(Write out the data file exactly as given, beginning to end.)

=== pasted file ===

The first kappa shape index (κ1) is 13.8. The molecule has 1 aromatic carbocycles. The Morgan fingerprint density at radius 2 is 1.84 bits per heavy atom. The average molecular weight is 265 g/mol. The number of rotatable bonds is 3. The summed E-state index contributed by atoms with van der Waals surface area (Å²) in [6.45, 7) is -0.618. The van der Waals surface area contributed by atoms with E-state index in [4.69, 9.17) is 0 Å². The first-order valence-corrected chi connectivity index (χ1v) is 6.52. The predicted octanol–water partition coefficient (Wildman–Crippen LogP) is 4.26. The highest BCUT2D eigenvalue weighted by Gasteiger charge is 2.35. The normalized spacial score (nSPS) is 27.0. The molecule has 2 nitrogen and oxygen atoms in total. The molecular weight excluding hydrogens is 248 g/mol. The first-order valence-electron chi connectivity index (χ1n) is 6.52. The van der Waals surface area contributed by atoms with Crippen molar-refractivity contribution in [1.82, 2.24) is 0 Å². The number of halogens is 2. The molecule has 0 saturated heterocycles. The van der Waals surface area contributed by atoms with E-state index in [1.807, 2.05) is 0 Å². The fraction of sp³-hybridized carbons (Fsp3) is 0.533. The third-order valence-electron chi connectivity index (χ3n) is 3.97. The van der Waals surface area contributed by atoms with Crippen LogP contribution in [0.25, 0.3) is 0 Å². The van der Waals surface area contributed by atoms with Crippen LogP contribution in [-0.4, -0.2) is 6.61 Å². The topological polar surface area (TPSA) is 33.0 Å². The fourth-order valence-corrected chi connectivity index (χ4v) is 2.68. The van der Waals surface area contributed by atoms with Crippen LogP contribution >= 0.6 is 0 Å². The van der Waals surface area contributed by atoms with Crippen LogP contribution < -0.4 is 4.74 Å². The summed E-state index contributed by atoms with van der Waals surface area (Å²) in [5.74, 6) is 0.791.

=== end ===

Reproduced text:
The first kappa shape index (κ1) is 13.8. The molecule has 1 aromatic carbocycles. The Morgan fingerprint density at radius 2 is 1.84 bits per heavy atom. The average molecular weight is 265 g/mol. The number of rotatable bonds is 3. The summed E-state index contributed by atoms with van der Waals surface area (Å²) in [6.45, 7) is -0.618. The van der Waals surface area contributed by atoms with E-state index in [4.69, 9.17) is 0 Å². The first-order valence-corrected chi connectivity index (χ1v) is 6.52. The predicted octanol–water partition coefficient (Wildman–Crippen LogP) is 4.26. The highest BCUT2D eigenvalue weighted by Gasteiger charge is 2.35. The normalized spacial score (nSPS) is 27.0. The molecule has 2 nitrogen and oxygen atoms in total. The molecular weight excluding hydrogens is 248 g/mol. The first-order valence-electron chi connectivity index (χ1n) is 6.52. The van der Waals surface area contributed by atoms with Crippen molar-refractivity contribution in [1.82, 2.24) is 0 Å². The number of halogens is 2. The molecule has 0 saturated heterocycles. The van der Waals surface area contributed by atoms with E-state index in [1.807, 2.05) is 0 Å². The fraction of sp³-hybridized carbons (Fsp3) is 0.533. The third-order valence-electron chi connectivity index (χ3n) is 3.97. The van der Waals surface area contributed by atoms with Crippen LogP contribution in [0.25, 0.3) is 0 Å². The van der Waals surface area contributed by atoms with Crippen LogP contribution in [-0.4, -0.2) is 6.61 Å². The topological polar surface area (TPSA) is 33.0 Å². The fourth-order valence-corrected chi connectivity index (χ4v) is 2.68. The van der Waals surface area contributed by atoms with Crippen LogP contribution >= 0.6 is 0 Å². The van der Waals surface area contributed by atoms with Crippen LogP contribution < -0.4 is 4.74 Å². The summed E-state index contributed by atoms with van der Waals surface area (Å²) in [5.74, 6) is 0.791.